Conflicting Perspectives in Ted Hughes’s Birthday Letters. Conflict is often a key element in every narrative, and behind the poems in Birthday Letters, Ted Hughes attempts to resolve a range of conflicting perspectives on the tragic outcome of his marriage to the poet Sylvia Plath. Hidden in his poetry, these reminiscing events, personalities and situations bring to light the opinions and regrets of Hughes, sometimes very subjectively. Ted Hughes’ poems “Red” and “The Minotaur” portray many conflicting perspectives on his relationship with Sylvia Plath. The related film Sylvia (2003), directed by Jeffs is particularly interesting as it draws on the same relationship, but is from Plath’s perspective.
The picture book The Emperors New Clothes presents insight into the way perspectives are portrayed and how they conflict. The poem Red is Hughes’ personification of colours into his wife’s personalities in his attempt to analyse her psyche. A conflicting perspective of Hughes and Plath’s relationship is shown through Jeffs’ film Sylvia. Ted Hughes And Sylvia Plath Essay. “Red” by Ted Hughes commentary by Mrs Bernadette Moore: St. Peter’s Catholic College~Tuggerah « Melmcguinness's Blog. TED HUGHES RED Analysis In Hughes’ poem RED, the last in his anthology, Birthday Letters, Hughes adapts/ subverts Plath’s style of utilising colours to represent various feelings and ideas.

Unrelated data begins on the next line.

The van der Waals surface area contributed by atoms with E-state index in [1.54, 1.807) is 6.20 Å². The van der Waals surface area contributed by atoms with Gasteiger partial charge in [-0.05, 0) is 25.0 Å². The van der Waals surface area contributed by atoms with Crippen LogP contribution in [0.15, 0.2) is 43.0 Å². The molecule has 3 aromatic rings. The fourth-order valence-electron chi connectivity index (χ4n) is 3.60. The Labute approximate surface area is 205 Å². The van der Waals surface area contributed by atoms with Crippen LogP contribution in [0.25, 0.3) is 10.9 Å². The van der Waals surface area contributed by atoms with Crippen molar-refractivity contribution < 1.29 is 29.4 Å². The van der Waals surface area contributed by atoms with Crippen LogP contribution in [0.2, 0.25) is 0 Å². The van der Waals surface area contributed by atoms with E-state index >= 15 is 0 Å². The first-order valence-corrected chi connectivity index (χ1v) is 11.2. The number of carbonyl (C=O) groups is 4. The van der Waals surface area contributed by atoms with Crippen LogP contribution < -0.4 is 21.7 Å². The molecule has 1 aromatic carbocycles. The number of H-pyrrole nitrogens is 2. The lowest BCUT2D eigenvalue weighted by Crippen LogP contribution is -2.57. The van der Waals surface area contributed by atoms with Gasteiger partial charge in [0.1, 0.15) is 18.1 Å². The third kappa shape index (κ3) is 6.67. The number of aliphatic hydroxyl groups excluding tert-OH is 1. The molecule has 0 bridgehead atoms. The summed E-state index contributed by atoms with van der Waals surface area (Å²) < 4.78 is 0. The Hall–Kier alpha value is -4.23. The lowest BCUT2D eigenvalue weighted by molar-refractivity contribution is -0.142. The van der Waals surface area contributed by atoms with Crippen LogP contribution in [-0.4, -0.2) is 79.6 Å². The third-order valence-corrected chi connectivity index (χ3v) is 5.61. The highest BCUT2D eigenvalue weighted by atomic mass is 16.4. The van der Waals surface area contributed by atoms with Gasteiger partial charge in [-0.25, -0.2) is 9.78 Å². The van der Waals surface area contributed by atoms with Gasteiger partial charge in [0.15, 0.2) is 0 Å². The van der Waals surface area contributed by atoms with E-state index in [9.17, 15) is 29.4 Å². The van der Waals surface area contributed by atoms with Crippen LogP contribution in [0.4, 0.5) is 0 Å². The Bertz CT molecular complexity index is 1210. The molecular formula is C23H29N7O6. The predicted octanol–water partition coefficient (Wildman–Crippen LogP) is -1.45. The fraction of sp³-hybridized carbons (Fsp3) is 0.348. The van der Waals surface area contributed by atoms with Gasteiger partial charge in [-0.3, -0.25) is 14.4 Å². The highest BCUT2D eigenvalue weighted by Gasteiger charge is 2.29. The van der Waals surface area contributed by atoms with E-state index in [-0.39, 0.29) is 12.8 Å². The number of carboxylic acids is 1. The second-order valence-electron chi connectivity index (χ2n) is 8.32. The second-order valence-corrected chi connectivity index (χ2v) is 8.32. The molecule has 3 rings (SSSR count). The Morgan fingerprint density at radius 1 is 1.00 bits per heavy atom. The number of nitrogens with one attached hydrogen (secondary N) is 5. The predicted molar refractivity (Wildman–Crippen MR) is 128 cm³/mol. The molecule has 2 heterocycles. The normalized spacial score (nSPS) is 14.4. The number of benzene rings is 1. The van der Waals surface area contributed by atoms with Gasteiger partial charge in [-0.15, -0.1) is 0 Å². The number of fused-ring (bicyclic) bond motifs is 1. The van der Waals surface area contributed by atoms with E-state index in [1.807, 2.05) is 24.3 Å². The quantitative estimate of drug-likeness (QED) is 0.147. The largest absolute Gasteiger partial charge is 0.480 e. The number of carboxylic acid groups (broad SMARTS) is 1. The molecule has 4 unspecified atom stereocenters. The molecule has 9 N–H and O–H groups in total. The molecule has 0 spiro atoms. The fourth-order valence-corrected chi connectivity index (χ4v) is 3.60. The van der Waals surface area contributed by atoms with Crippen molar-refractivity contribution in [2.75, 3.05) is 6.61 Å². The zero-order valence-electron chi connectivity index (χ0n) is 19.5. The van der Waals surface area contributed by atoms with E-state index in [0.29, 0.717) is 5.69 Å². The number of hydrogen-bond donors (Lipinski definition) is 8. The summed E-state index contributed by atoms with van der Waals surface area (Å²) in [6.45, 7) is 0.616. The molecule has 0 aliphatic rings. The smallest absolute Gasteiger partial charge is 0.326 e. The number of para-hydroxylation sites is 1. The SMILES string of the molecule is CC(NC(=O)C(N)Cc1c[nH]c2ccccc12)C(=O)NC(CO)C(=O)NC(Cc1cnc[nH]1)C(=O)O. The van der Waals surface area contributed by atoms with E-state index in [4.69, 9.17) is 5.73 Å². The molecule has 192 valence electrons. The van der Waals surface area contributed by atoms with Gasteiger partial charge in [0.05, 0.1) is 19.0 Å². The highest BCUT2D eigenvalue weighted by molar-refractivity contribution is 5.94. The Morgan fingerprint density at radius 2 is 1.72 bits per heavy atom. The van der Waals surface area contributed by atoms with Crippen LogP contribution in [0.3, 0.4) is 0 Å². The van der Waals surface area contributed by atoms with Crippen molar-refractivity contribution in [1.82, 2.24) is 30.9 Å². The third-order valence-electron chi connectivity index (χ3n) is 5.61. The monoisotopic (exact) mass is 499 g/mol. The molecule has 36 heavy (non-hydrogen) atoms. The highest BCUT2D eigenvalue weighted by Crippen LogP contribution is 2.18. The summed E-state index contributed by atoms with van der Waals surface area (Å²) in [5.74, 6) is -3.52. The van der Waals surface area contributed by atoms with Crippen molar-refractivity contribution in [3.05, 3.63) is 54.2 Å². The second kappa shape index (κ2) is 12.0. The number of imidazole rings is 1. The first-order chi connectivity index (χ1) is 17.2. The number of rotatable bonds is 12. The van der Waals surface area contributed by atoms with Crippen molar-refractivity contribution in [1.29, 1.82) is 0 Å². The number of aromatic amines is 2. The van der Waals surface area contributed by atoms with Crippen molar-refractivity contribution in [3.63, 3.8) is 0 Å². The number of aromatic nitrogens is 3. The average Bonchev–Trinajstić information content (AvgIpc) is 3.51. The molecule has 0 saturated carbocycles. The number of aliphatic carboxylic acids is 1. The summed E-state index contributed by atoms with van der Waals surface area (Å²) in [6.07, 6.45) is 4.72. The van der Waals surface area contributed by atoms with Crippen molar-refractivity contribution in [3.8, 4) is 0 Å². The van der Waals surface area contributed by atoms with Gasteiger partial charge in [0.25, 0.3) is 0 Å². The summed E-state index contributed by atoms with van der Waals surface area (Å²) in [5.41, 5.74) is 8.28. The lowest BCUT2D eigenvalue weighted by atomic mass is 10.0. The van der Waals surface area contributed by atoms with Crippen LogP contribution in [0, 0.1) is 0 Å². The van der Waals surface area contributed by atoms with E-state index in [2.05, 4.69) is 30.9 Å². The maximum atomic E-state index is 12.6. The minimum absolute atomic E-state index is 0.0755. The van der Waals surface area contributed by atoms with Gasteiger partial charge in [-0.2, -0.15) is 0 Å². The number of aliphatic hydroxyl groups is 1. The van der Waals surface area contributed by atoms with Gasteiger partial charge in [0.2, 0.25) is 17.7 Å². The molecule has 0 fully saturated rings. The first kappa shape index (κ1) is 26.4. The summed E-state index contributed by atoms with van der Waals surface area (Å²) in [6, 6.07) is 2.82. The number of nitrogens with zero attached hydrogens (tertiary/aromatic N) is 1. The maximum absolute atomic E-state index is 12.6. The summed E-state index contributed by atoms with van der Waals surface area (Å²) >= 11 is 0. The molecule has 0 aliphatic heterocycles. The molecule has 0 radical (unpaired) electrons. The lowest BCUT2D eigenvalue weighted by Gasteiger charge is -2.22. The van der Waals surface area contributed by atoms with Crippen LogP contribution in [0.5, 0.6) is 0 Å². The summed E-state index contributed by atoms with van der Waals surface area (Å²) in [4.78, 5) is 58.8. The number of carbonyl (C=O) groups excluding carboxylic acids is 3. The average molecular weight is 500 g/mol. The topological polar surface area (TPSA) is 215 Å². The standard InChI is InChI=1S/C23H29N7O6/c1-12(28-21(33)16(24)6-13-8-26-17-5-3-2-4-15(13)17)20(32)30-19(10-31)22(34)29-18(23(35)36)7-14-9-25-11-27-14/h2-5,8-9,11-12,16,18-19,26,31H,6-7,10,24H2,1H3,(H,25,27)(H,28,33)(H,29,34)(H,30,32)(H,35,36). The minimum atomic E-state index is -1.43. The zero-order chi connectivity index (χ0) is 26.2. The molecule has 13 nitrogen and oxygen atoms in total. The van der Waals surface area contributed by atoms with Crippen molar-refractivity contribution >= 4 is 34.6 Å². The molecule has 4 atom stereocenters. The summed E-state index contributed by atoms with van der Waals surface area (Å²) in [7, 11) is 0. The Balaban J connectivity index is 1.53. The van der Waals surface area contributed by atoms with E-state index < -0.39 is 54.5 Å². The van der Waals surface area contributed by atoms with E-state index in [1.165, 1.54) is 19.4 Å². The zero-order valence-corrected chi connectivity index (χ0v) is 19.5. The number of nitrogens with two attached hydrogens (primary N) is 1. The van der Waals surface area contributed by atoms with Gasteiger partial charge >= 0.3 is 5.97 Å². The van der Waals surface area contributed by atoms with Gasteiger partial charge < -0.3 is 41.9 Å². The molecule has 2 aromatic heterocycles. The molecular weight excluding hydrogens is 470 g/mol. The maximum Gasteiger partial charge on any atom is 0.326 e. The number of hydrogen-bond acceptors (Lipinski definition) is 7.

Early in their marriage Plath wrote to her mother claiming “I am so suggestible to colours…I’m sure a red carpet would keep me forever optimistic” Hughes plays on Plath’s decision to decorate their house …”making the room cheerful like the inside of a valentine”. However, his tone is far from optimistic. His claim “Red was your colour. /If not red, then white.” immediately infers conflict of perspective as clarity is wanting. An accusatory tone is established in the statement “When you had your way finally/ Our room was red. “Only the bookshelves escaped into whiteness.” Dissociated within their relationship “I felt it raw-like crisp gauze edges/Of a stiffening wound” the harsh critical metaphor bemoans the constant unyielding pain felt by both. Like this: Like Loading... Tulips - A poem by Sylvia Plath. Poet: Sylvia PlathPoem: Tulips Volume: The Collected Poems Year: Published/Written in 1961 Comment 33 of 33, added on August 7th, 2013 at 9:16 AM. uWYTYOmNaHJnmUWr Hi there, I love your website if I am sincere.
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